- The Washington Times - Saturday, October 2, 2004

As the presidential election draws near, an important consideration for voters should be who would best manage the transition of the liberated country of Iraq into a democracy, the incumbent, President George Bush, or the challenger, Sen. John F. Kerry. A look at their performance of past responsibilities should provide valuable insight for making the right choice.

During his first term in office, Mr. Bush has been decisive and unwavering on security and foreign policy. A majority of Americans have appreciated these qualities, and have encouraged the president to carry out his policies.

Following the tragic terrorist attacks on September 11, 2001, Mr. Bush helped the nation mourn its losses, and rallied the people in support of a war to destroy the terrorists’ bases and capture or kill their leaders. In so doing, the U.S. was instrumental in establishing a government in Afghanistan that is working diligently toward a democratic form.

Facing another challenge from Saddam Hussein in Iraq, the president secured U.N. approval to form a coalition to overthrow the dictator, and is helping Iraqis form a new government based on democratic principles.

While accomplishing these objectives, Mr. Bush has had considerable opposition from Democratic Party members who chose obstructionism over coalescing with the chief executive on vital national security matters. Under a barrage of criticism, Mr. Bush steadfastly moved ahead with his plan for a better America and a better world.

Mr. Kerry has highlighted his brief service in Vietnam as the focus of his credentials for the presidency. Considerable doubt about the nature of his service has surfaced in opposition from many who also served during that period. More than 200 former Naval officers and sailors have raised doubts about Mr. Kerry’s conduct and claims of heroism in the Vietnam War.

In addition, these same former Navy personnel have expressed considerable displeasure with Mr. Kerry’s behavior after his return to America, because of his unsubstantiated claims of malfeasance on the part of Navy comrades in the war zone.

Though the major media have been reluctant to investigate ther veracity of his accusers, enough evidence exists about Mr. Kerry’s activities to lend support to the claims. Mr. Kerry denies culpability but refuses to cooperate in refuting the charges. This in itself serves to raise suspicions about his character.

What we know for certain is the antiwar activities of John Kerry and others were helped bring about the downfall of the government of South Vietnam. As a result, millions of people in South Vietnam,Cambodia and Laos, were left to the mercy of a cruel totalitarian regime after North Vietnam gained control. In 1975, those people lost their freedom, and live under communist domination to this day in part because of the unconscionable activities of Mr. Kerry.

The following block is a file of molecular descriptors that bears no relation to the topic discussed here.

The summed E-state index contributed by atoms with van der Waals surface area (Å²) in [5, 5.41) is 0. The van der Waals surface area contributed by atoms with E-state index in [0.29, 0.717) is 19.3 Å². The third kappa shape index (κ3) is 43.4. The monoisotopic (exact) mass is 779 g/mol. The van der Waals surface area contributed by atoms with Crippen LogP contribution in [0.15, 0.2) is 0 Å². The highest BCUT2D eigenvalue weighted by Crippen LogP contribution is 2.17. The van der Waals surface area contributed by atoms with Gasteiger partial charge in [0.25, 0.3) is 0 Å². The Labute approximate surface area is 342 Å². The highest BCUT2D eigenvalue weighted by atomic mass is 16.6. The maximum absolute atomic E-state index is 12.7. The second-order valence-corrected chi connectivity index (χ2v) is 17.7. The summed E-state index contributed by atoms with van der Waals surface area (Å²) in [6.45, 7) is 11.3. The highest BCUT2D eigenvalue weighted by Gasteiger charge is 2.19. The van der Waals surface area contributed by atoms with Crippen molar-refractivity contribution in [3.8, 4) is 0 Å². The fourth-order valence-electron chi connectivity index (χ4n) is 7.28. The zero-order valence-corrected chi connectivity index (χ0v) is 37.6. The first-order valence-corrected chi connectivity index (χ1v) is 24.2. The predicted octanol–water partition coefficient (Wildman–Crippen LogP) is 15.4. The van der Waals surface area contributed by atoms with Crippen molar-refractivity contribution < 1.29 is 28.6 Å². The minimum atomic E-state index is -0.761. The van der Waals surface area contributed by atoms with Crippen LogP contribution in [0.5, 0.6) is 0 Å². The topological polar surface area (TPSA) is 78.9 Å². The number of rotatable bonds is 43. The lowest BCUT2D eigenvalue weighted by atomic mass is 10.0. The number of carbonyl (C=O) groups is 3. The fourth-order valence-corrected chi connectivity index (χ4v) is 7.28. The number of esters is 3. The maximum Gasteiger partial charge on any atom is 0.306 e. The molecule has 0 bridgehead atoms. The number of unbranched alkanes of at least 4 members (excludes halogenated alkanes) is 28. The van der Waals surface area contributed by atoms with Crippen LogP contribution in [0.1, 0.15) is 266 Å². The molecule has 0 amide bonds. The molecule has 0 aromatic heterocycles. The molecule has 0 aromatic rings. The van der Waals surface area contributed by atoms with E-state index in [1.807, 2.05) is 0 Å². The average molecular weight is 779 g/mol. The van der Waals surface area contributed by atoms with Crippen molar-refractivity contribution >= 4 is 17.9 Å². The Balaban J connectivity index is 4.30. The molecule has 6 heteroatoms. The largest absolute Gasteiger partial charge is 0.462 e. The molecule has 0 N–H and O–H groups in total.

Now Mr. Kerry wishes to be elected president of the United States during another war, this time in Iraq. He asks the American people to put him in charge of sorting out the complexities of setting up a democratic government in Iraq that no longer suffers under the evil regime of Saddam Hussein. Mr. Kerry, however, has vacillated time and again on matters related to Iraq war to curry favor with one constituency or other. He has shown he cannot be trusted to take a stand and remain steadfast in the face of difficulties and opposition.

This is no time to turn over the reins of government to someone who has repeatedly demonstrated self-indulgent behavior during national crises. If John Kerry is elected president, there is a good chance he will abandon the Iraqi people once confronted with a claque of domestic naysayers.

For the American people, the choice should be clear. President Bush has led us since September 11 with courage and tenacity. John Kerry, on the other hand, entered a decision-making quagmire through inability to take a position and stick with it.

Mr. Bush not only deserves another term as president, he is our only hope that 50 million people in Iraq will one day experience what we already have — a freely elected government and the freedom to live their lives as they choose.

THOMAS J. RYAN

Bethany Beach, Del.

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